The vast majority of animals judge distance by using binocular (two-eyed) stereoscopic vision; other animals use accommodation (how much the animal has to adjust focus) and motion parallax (how much the image moves across the retina). But a new paper* shows that at least one animal, a jumping spider known as Hasarius adansoni, perceives depth by using image defocus, comparing a defocused image from one sensor with a focused image from another sensor.
A horizontal cross-section of the spider retina, showing the different photoreceptive layers at different depths within the retina.
The researchers investigating the spider’s eye showed that their hypothesis about depth perception was correct with a very neat experiment. They used different colours of light, which are refracted by the spider’s eye by different amounts and therefore have different focal lengths and took video of the spider’s jumping attack. Under green light, which is detected by the L1 and L2 layers indicated above the spiders were able to accurately judge the distance to their prey, but under red light, which is not detected by the L1/L2 layers the spiders jumped short (as red light has a shorter wavelength than green). This showed that the spider was judging distance by comparing a defocused image on L2 with a focused image on L1; under red light the spider receives incorrect information about the amount of defocusing required and therefore doesn’t attack correctly.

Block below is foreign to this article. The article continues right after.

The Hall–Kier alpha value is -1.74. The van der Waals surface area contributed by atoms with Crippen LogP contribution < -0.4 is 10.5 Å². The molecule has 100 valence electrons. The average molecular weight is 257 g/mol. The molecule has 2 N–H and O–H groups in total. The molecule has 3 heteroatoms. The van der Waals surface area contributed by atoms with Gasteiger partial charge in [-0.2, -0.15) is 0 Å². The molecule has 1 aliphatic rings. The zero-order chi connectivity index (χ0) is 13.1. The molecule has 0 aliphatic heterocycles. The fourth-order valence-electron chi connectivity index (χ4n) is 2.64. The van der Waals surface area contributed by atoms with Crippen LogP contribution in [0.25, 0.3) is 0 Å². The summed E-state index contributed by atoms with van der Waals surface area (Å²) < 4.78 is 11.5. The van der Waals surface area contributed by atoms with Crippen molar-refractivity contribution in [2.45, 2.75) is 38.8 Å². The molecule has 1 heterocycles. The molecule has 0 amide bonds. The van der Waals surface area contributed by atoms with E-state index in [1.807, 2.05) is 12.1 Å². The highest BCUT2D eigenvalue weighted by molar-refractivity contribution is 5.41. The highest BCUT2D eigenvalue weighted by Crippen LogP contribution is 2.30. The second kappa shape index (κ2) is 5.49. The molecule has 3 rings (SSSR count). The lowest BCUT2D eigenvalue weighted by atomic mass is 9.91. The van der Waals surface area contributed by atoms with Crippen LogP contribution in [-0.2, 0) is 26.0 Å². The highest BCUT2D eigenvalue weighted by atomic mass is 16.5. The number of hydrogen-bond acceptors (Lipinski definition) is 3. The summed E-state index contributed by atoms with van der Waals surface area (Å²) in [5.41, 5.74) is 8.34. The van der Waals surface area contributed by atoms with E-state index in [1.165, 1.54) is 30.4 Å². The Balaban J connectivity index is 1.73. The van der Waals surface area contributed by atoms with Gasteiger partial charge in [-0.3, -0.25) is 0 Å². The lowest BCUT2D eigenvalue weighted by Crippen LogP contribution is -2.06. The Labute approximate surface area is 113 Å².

* Takashi Nagata et al, “Depth Perception from Image Defocus in a Jumping Spider”, Science 335 (2012): 469-471. doi: 10.1126/science.1211667.